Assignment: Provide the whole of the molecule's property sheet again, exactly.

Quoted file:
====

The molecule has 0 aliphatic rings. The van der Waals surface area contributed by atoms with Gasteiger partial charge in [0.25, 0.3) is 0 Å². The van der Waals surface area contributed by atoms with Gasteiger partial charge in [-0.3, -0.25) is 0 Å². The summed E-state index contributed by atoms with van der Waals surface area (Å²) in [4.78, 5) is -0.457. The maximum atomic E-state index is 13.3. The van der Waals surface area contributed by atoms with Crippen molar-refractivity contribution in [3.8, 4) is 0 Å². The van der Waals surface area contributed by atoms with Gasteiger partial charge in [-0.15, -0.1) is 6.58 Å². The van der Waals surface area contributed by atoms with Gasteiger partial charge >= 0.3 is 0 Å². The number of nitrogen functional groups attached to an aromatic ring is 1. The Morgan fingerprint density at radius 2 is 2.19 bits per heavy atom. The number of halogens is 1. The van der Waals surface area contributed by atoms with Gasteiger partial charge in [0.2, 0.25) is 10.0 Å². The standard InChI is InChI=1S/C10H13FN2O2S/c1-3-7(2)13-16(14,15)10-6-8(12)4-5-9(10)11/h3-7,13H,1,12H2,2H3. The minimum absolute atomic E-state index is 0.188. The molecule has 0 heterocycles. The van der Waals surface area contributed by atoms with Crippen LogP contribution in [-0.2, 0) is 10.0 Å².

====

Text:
The molecule has 0 aliphatic rings. The van der Waals surface area contributed by atoms with Gasteiger partial charge in [0.25, 0.3) is 0 Å². The van der Waals surface area contributed by atoms with Gasteiger partial charge in [-0.3, -0.25) is 0 Å². The summed E-state index contributed by atoms with van der Waals surface area (Å²) in [4.78, 5) is -0.457. The maximum atomic E-state index is 13.3. The van der Waals surface area contributed by atoms with Crippen molar-refractivity contribution in [3.8, 4) is 0 Å². The van der Waals surface area contributed by atoms with Gasteiger partial charge in [-0.15, -0.1) is 6.58 Å². The van der Waals surface area contributed by atoms with Gasteiger partial charge >= 0.3 is 0 Å². The number of nitrogen functional groups attached to an aromatic ring is 1. The Morgan fingerprint density at radius 2 is 2.19 bits per heavy atom. The number of halogens is 1. The van der Waals surface area contributed by atoms with Gasteiger partial charge in [0.2, 0.25) is 10.0 Å². The standard InChI is InChI=1S/C10H13FN2O2S/c1-3-7(2)13-16(14,15)10-6-8(12)4-5-9(10)11/h3-7,13H,1,12H2,2H3. The minimum absolute atomic E-state index is 0.188. The molecule has 0 heterocycles. The van der Waals surface area contributed by atoms with Crippen LogP contribution in [-0.2, 0) is 10.0 Å².